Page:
So I spent last night in the presence of death and two exes: exhilaration and exhaustion. And with a marvelous improvisational violinist, Shira Kammen, whose ephemeral music was fitting for the occasion.
There were others there with me, an auditorium filled with people, to discuss the “usefulness” of poetry as a way of transforming end-of-life experiences.
Think of it as a conflagration of physicians, caregivers, and poets, lighting fires for the dying all in the name of poetry.
It was the last in a series of events led by Jane Hirshfield, Hellman Visiting Artist in Residence at the UCSF Memory and Aging Center and sponsored by the Hellman family.
“Poetry & the End of Life” was intense and moving, with prominent UCSF physicians, Buddhist teachers and founders of the Zen Hospice Project talking about their experiences with death and patients facing death.
Here are a few fleeting images that I have not yet had the time to fully process:
A physician telling of his mother’s death experience and then being brought back to life. She was profoundly disappointed to find herself still alive when she regained consciousness.
A physician describing how medical school has changed in the past 30 years. When he was a student, death was never mentioned. Today, medical students are now required to take courses on death and end-of-life care. And the team at the UCSF Center on Memory and Aging now use poetry as a way to cope with and make sense of the tremendous amount of death and loss they deal with every day, actions that appear to be the result (at least in part) of Jane Hirshfield’s year-long residency at the center.
Other notes from speakers:
The bones of ones ancestors rise to the surface during the dying process.
From Jewish tradition: When we fulfill our obligations to help one another, we are enriched. Helping someone die well enriches our own lives.
Care at end-of-life should transform from a drive to cure to a drive to accompany the dying on their journey.
Dying is not just a medical event. We must strip away all of the ways we have defined ourselves, sit down and have a cup of tea with death. We may find that we are not the separate selves that we have taken ourselves to be.
The stripping away process also reveals that the millions we may have made (or not), the trappings of success that we have strived for (or not achieved), is not what defines ourselves as human beings.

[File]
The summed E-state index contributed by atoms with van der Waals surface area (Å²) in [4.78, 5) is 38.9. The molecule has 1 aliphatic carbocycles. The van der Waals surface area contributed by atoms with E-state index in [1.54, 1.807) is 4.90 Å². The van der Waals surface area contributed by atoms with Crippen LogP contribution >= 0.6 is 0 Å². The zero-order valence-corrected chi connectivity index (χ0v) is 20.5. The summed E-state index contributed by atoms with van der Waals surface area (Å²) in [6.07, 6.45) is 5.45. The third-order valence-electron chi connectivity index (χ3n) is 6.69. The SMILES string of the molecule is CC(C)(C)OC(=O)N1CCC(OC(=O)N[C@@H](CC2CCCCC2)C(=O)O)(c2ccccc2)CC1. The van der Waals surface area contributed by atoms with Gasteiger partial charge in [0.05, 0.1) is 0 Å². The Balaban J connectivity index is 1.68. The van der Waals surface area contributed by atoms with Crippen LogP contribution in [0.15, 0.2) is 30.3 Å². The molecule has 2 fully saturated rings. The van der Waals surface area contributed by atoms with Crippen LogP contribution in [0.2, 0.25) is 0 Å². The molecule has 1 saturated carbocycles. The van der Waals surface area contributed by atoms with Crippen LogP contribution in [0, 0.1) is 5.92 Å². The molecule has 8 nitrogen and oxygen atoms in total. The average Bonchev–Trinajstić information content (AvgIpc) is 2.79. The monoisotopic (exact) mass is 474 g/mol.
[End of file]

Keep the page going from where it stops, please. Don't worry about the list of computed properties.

Death Poems, traditionally written near the time of death by the person who is dying, is a practice started by Zen monks. One death poem recited by Frank Ostaseski, a co-founder of the Zen Hospice Project, was written by an old woman who had been homeless and on the streets of San Francisco six months before her death. The poem was phenomenal, but I wasn’t able to transcribe it word for word. The woman asked Frank to commit it to memory so that she could be cremated with the poem. He did, and he recalled it from memory last night. The video of the event will be posted sometime in January. You can find it at www.youtube.com/UCSFMemoryAndAging. (I’m sorry. It is no longer available on Youtube.)
You can read examples of death poems here: Japanese Death Poems
Several of the death poems read during the evening ended on a hopeful note, with the authors not just being resigned to but welcoming the process. Some even went so far as to suggest that death was the beginning of the next stage of life.
One physician spoke of his bout with leukemia and how he found poetry to be profoundly helpful in getting through the experience of being near death. Despite this experience, he told the audience that he has not yet “found the courage to use poetry in his practice with his patients.”
I’m thinking that his thoughtful presentation was just his second step toward adding poetry to his clinical practice. He read and discussed Czeslaw Milosz’s poem, “On Prayer.”
He also discussed the following poems:
Raymond Carver, after learning he had lung cancer: “What the Doctor Said” – saying that Georgetown University is using this poem in their “Interacting with the Medical Humanities” curriculum.
Donald Hall: “Without” written after his wife, Jane Kenyon, died.
John Stone (cardiologist): “Talking to the Family” where we get to see the physician put on his white coat, confront a family and patient with the bad news, weep with the family, then take off the white coat and go home to change a lightbulb in the hall.
Derek Walcott: “Love After Love“The time will come when, with elation you will greet yourself arriving…
At the end of the evening, Jane Hirshfield shared one last poem:
Catullus on his brother’s death:By strangers’ coasts and waters, many days at sea, I came here for the rites of your unworlding…
I find the use of the word “unworlding” to be extremely satisfying and descriptive of death’s process.
Perhaps it’s because I identified with one of the speakers who called himself “precociously morbid,” or because I’ve spent some time editing academic work on death and dying, or because I’ve reached the five-year point of my mother’s death and the one-year point of my father’s, it was heartening to commune with folks who are thinking deeply about death and dying and are “using” poetry to lift up so many lives.
I can only hope that I will eventually have the choice to die well, surrounded by poetry and the people who know and love me.
I wish the same for you.